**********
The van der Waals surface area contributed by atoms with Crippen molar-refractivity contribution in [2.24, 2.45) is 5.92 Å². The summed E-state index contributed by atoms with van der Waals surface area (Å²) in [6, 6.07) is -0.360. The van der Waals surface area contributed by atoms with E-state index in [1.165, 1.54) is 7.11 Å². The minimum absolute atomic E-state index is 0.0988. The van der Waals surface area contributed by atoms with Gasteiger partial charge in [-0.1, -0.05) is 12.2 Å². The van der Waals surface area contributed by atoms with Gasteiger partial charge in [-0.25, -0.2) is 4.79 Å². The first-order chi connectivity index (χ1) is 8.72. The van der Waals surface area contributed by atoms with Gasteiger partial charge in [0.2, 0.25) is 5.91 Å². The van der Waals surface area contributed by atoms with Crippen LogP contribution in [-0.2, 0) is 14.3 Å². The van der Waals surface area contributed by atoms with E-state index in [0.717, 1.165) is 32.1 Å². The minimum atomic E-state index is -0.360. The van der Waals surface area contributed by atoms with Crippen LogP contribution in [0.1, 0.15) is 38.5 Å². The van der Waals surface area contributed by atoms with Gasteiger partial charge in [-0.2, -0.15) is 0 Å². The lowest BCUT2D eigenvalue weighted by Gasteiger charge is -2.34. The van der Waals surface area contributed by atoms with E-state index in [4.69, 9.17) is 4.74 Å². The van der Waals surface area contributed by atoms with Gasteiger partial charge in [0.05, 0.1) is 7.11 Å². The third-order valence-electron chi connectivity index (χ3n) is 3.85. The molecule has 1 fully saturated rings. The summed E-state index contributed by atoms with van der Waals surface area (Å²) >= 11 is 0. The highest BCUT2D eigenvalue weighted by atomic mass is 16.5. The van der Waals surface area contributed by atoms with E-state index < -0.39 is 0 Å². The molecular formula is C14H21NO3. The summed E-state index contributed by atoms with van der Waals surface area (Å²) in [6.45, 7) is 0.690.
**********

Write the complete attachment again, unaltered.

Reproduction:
The van der Waals surface area contributed by atoms with Crippen molar-refractivity contribution in [2.24, 2.45) is 5.92 Å². The summed E-state index contributed by atoms with van der Waals surface area (Å²) in [6, 6.07) is -0.360. The van der Waals surface area contributed by atoms with E-state index in [1.165, 1.54) is 7.11 Å². The minimum absolute atomic E-state index is 0.0988. The van der Waals surface area contributed by atoms with Gasteiger partial charge in [-0.1, -0.05) is 12.2 Å². The van der Waals surface area contributed by atoms with Gasteiger partial charge in [-0.25, -0.2) is 4.79 Å². The first-order chi connectivity index (χ1) is 8.72. The van der Waals surface area contributed by atoms with Gasteiger partial charge in [0.2, 0.25) is 5.91 Å². The van der Waals surface area contributed by atoms with Crippen LogP contribution in [-0.2, 0) is 14.3 Å². The van der Waals surface area contributed by atoms with E-state index in [0.717, 1.165) is 32.1 Å². The minimum atomic E-state index is -0.360. The van der Waals surface area contributed by atoms with Crippen LogP contribution in [0.1, 0.15) is 38.5 Å². The van der Waals surface area contributed by atoms with Gasteiger partial charge in [-0.2, -0.15) is 0 Å². The lowest BCUT2D eigenvalue weighted by Gasteiger charge is -2.34. The van der Waals surface area contributed by atoms with E-state index in [4.69, 9.17) is 4.74 Å². The van der Waals surface area contributed by atoms with Gasteiger partial charge in [0.05, 0.1) is 7.11 Å². The third-order valence-electron chi connectivity index (χ3n) is 3.85. The molecule has 1 fully saturated rings. The summed E-state index contributed by atoms with van der Waals surface area (Å²) >= 11 is 0. The highest BCUT2D eigenvalue weighted by atomic mass is 16.5. The van der Waals surface area contributed by atoms with E-state index < -0.39 is 0 Å². The molecular formula is C14H21NO3. The summed E-state index contributed by atoms with van der Waals surface area (Å²) in [6.45, 7) is 0.690.